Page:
Institutional volume was totaled per procedure for each time period (1998–2002 and 2002–2006). To control for changes in institutional volume, we calculated a per-resident procedure rate for each category of operative procedure. To calculate the procedure rate, yearly volumes of cases per institution were obtained and combined. Yearly numbers of cases logged by residents were also obtained, and percentages were calculated from the cumulative annual volumes from both institutions and cumulative number of cases logged by each cohort. We divided the number of procedures each resident performed during 4 years by the total number of “available procedures” (ie, procedures from both institutions) from the same time period. A per-resident mean was then calculated. Continuous variables were analyzed using the 2-tailed Student t test, with P < .05 considered statistically significant. Mean percentages and differences in procedure rates (using a P value of <.05 as significant) were calculated. Analyses were performed using StatView from SAS Institute Inc. (Cary, NC).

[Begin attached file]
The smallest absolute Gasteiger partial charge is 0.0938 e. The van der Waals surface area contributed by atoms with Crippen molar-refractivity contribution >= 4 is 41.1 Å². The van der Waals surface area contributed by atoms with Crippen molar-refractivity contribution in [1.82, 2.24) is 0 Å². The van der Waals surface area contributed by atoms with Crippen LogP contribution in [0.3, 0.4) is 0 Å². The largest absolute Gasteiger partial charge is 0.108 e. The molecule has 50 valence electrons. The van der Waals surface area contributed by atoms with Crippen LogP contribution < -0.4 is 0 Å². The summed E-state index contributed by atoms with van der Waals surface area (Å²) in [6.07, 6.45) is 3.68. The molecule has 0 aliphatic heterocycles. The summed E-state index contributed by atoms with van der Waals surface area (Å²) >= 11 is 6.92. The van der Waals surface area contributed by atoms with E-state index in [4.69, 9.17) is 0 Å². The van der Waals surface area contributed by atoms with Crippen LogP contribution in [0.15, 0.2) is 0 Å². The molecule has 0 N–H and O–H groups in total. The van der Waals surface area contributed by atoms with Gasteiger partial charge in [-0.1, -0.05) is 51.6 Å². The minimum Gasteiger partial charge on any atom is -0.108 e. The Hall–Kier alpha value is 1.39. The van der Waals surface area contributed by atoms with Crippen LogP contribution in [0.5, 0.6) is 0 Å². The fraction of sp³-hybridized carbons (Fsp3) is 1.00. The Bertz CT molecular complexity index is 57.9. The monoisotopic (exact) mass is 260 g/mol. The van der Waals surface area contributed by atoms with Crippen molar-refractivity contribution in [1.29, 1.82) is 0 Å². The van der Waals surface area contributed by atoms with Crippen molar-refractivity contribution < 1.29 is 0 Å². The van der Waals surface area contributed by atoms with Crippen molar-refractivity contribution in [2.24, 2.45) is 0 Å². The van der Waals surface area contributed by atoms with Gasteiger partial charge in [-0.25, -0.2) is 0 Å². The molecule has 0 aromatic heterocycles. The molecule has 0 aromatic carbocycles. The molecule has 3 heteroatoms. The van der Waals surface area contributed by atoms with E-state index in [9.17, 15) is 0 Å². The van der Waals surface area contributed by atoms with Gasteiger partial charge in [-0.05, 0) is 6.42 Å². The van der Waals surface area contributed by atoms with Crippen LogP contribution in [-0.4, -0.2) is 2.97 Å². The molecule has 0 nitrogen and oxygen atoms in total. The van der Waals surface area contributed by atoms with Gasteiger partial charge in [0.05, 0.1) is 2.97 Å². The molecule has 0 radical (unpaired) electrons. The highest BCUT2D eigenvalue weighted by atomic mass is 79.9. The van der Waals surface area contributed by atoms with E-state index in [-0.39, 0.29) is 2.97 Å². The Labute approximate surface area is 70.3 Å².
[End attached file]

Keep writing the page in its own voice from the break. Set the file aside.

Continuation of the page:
Results

table 1 refers to number of ambulatory procedures performed by the 2 cohorts. The overall number of ambulatory hours (3372 versus 2560) and number of hours assigned per resident (674 versus 366) were greater before work hours restrictions. There were no significant differences between the 2 cohorts with respect to endometrial biopsy, colposcopy, or cryotherapy of the cervix. Residents performed more cervical loop electrosurgical excision procedures in the years before duty hour restrictions (6.2 before versus 2.1 after, P  =  .02), whereas after duty hour restrictions, residents performed more cervical laser procedures (1.8 before versus 5.4 after, P  =  .03).

Table 1

Ambulatory Clinic Procedure Volume Before and After Duty Hour Restrictions

Ambulatory Clinic Procedure Volume Before and After Duty Hour Restrictions
Ambulatory Clinic Procedure Volume Before and After Duty Hour Restrictions